Lately I’ve been thinking a lot about the times when we do not interact with our animals. It is actually a huge amount of time when the animals have to make themselves busy. I mean look at it from this perspective, we come in on our day at work, let’s say 8 in the morning. We do our animal check and see if everybody is still there and if they are still healthy. Then we start cleaning and preparing their diets. Think about it at this point it might be already 930am in the morning. Let’s say we work till 5pm. That means the animals didn’t really do anything from the day before 5pm till 930am. At 930am we are ready to give breakfast to our animals. Hmm.. Ok let’s say within our working day we make sure to do 5 training sessions if we have the luxury to do so. Those training sessions take a maximum of 5 minutes for each individual. After the last animal is being trained (10 animals) we talk about how everything went. So 10 animals x 5 minute is just 50 minutes that times 5 that’s 250 minutes for all animals in total that means 25 minutes for each individual in training time over a day of 24 hours. 25 minutes for each individual in a 24 hour day makes 23 hours and 35 minutes to do enrichment.
Thinking this way and being the coordinator animal training in our zoo I kind of changed my mind about enrichment. Enrichment is a very big and important part of the animal’s life in our care. Training is great and we can reach very high standards for our animals but training is not everything. There is a lot more time than training we have to cover over their day. Especially if we want to cover all natural behaviour the specific species need.
We have been talking about how easy we can make it in our Zoo. We made a very simple schedule what gives the keepers the freedom to do what they want as long as it fits in the given category. For example if we say hunting as category they need to think about a way to enrich the animals to trigger their hunting. The same for swimming, cooperation, cognitive and so on. For us it is important that it is very easy for the keepers to prepare and make enrichment for our animals. With having many of these ideas and talking with many different people I got in contact with an organisation that is called Hose2Habitat.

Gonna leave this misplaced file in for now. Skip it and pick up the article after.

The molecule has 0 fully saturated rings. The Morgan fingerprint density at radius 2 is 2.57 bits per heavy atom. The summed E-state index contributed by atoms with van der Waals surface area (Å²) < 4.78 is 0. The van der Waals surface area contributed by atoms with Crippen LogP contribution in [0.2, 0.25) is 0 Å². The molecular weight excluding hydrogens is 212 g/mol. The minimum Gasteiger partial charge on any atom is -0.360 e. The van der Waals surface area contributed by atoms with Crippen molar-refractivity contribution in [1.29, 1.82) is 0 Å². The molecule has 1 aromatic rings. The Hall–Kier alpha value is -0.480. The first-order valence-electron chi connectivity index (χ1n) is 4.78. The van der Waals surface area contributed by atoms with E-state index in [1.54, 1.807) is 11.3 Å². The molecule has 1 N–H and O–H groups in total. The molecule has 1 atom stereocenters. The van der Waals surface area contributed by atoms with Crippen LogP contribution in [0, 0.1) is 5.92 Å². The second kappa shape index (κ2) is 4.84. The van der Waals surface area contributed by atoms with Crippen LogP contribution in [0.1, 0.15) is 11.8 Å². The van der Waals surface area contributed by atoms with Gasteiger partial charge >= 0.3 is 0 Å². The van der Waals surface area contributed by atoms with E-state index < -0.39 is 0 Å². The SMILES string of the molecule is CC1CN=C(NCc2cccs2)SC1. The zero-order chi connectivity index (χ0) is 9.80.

Hose2Habitat’s mission is to help animal care professionals improve the physical and psychological well-being of wild animals in human care with enrichment and other items made primarily from materials diverted from the waste stream. In less than three years, the non-profit has formed partnerships with Owens Corning and the U.S. Forest Service and grown from a regional non-profit to an international force for good. Hose2Habitat’s most central partnerships are those it forms with zoos and zookeepers where they collaborate to create innovative general enrichment as well as items for veterinary and training purposes. – Lisa M. Daly, Executive Director
Beside the fact that Hose2Habitat is a great initiative they are also aware of the state of the earth. With their donated fire hoses they recycle a huge amount of material what otherwise would be dumped who knows where.
We sat down and had a Skype talk together for a first introduction to each other. We talked about various ideas that could help zookeepers applying more enrichment devices. The funny part was we were on the same page in many different thoughts.
Enrichment gives animal mental and physical challenges over the time we do not physically interact with them. Even though Enrichment is an important cause we can’t just add enrichment in any exhibit. What we have to think of is the needs the animals need. For example, we add foraging enrichment for animals who need to forage. We make them forage for 10 hours at a time. Did we ever ask ourselves if they forage for 10 hours? Maybe they actually just forage 8 hours a day and the other 16 are filled with play, cooperation, social and rest. What means that we forget some behaviours the animal needs beside foraging.
With guest workshop leader Luke Siberry, they built an animal out of firehose that was used in carnivore exhibits where the animals started to show different behaviours than they would able to get otherwise.